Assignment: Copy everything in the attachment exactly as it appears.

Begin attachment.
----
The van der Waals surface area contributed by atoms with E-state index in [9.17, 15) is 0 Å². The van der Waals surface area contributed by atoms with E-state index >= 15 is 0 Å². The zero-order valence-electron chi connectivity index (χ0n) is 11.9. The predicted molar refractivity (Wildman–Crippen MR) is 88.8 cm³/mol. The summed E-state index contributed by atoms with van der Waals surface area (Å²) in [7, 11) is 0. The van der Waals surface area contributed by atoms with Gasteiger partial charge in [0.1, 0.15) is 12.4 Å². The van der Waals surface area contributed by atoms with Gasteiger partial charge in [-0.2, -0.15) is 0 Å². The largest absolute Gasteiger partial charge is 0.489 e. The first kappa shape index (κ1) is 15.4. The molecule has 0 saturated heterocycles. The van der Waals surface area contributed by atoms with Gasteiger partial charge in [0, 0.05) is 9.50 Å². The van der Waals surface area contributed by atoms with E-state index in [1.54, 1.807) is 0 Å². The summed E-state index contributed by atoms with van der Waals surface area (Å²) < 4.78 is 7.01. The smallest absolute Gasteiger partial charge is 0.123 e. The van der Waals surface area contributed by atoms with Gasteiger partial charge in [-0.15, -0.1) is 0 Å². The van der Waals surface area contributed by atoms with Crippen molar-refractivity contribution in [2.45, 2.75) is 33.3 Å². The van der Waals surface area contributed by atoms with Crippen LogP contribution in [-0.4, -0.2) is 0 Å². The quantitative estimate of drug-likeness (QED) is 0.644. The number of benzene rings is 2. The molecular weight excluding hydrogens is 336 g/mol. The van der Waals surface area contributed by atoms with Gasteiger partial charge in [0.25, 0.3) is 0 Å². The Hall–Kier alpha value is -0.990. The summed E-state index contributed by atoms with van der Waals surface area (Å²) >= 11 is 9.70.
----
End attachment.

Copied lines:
The van der Waals surface area contributed by atoms with E-state index in [9.17, 15) is 0 Å². The van der Waals surface area contributed by atoms with E-state index >= 15 is 0 Å². The zero-order valence-electron chi connectivity index (χ0n) is 11.9. The predicted molar refractivity (Wildman–Crippen MR) is 88.8 cm³/mol. The summed E-state index contributed by atoms with van der Waals surface area (Å²) in [7, 11) is 0. The van der Waals surface area contributed by atoms with Gasteiger partial charge in [0.1, 0.15) is 12.4 Å². The van der Waals surface area contributed by atoms with Gasteiger partial charge in [-0.2, -0.15) is 0 Å². The largest absolute Gasteiger partial charge is 0.489 e. The first kappa shape index (κ1) is 15.4. The molecule has 0 saturated heterocycles. The van der Waals surface area contributed by atoms with Gasteiger partial charge in [0, 0.05) is 9.50 Å². The van der Waals surface area contributed by atoms with E-state index in [1.54, 1.807) is 0 Å². The summed E-state index contributed by atoms with van der Waals surface area (Å²) < 4.78 is 7.01. The smallest absolute Gasteiger partial charge is 0.123 e. The van der Waals surface area contributed by atoms with Gasteiger partial charge in [-0.15, -0.1) is 0 Å². The van der Waals surface area contributed by atoms with Crippen molar-refractivity contribution in [2.45, 2.75) is 33.3 Å². The van der Waals surface area contributed by atoms with Crippen LogP contribution in [-0.4, -0.2) is 0 Å². The quantitative estimate of drug-likeness (QED) is 0.644. The number of benzene rings is 2. The molecular weight excluding hydrogens is 336 g/mol. The van der Waals surface area contributed by atoms with Gasteiger partial charge in [0.25, 0.3) is 0 Å². The Hall–Kier alpha value is -0.990. The summed E-state index contributed by atoms with van der Waals surface area (Å²) >= 11 is 9.70.